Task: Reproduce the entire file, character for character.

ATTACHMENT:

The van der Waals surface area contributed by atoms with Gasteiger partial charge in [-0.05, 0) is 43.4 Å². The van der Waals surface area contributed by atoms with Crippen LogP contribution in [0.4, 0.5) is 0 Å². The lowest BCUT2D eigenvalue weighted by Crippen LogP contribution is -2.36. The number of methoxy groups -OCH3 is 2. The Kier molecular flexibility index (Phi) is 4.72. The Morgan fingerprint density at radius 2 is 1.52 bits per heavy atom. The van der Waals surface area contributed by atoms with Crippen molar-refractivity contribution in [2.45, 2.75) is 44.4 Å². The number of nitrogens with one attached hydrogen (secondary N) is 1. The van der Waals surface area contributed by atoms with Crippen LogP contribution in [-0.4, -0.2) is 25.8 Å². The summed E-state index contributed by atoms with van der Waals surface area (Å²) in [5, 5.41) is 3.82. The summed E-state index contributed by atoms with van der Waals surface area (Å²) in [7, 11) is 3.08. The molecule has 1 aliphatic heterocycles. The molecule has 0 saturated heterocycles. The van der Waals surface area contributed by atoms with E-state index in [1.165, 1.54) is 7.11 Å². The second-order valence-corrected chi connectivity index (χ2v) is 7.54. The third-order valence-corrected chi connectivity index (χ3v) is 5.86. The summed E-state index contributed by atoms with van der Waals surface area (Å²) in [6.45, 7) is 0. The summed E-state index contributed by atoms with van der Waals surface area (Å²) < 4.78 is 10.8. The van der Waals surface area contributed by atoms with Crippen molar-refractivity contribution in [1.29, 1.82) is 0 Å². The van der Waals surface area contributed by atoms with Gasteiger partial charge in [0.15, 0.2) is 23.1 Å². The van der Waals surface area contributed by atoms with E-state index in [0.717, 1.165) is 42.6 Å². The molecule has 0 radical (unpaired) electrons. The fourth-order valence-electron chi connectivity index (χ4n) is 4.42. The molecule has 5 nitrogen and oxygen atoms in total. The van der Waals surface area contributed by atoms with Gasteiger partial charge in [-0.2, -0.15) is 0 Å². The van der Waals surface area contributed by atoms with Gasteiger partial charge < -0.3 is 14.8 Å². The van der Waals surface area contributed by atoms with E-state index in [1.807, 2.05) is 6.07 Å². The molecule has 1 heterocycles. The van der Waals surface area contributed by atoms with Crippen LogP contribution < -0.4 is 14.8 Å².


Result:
The van der Waals surface area contributed by atoms with Gasteiger partial charge in [-0.05, 0) is 43.4 Å². The van der Waals surface area contributed by atoms with Crippen LogP contribution in [0.4, 0.5) is 0 Å². The lowest BCUT2D eigenvalue weighted by Crippen LogP contribution is -2.36. The number of methoxy groups -OCH3 is 2. The Kier molecular flexibility index (Phi) is 4.72. The Morgan fingerprint density at radius 2 is 1.52 bits per heavy atom. The van der Waals surface area contributed by atoms with Crippen molar-refractivity contribution in [2.45, 2.75) is 44.4 Å². The number of nitrogens with one attached hydrogen (secondary N) is 1. The van der Waals surface area contributed by atoms with Crippen LogP contribution in [-0.4, -0.2) is 25.8 Å². The summed E-state index contributed by atoms with van der Waals surface area (Å²) in [5, 5.41) is 3.82. The summed E-state index contributed by atoms with van der Waals surface area (Å²) in [7, 11) is 3.08. The molecule has 1 aliphatic heterocycles. The molecule has 0 saturated heterocycles. The van der Waals surface area contributed by atoms with E-state index in [1.165, 1.54) is 7.11 Å². The second-order valence-corrected chi connectivity index (χ2v) is 7.54. The third-order valence-corrected chi connectivity index (χ3v) is 5.86. The summed E-state index contributed by atoms with van der Waals surface area (Å²) in [6.45, 7) is 0. The summed E-state index contributed by atoms with van der Waals surface area (Å²) < 4.78 is 10.8. The van der Waals surface area contributed by atoms with Crippen molar-refractivity contribution in [1.29, 1.82) is 0 Å². The van der Waals surface area contributed by atoms with Gasteiger partial charge in [0.15, 0.2) is 23.1 Å². The van der Waals surface area contributed by atoms with E-state index in [0.717, 1.165) is 42.6 Å². The molecule has 0 radical (unpaired) electrons. The fourth-order valence-electron chi connectivity index (χ4n) is 4.42. The molecule has 5 nitrogen and oxygen atoms in total. The van der Waals surface area contributed by atoms with Gasteiger partial charge in [-0.2, -0.15) is 0 Å². The van der Waals surface area contributed by atoms with Gasteiger partial charge < -0.3 is 14.8 Å². The van der Waals surface area contributed by atoms with E-state index in [1.807, 2.05) is 6.07 Å². The molecule has 1 heterocycles. The van der Waals surface area contributed by atoms with Crippen LogP contribution < -0.4 is 14.8 Å².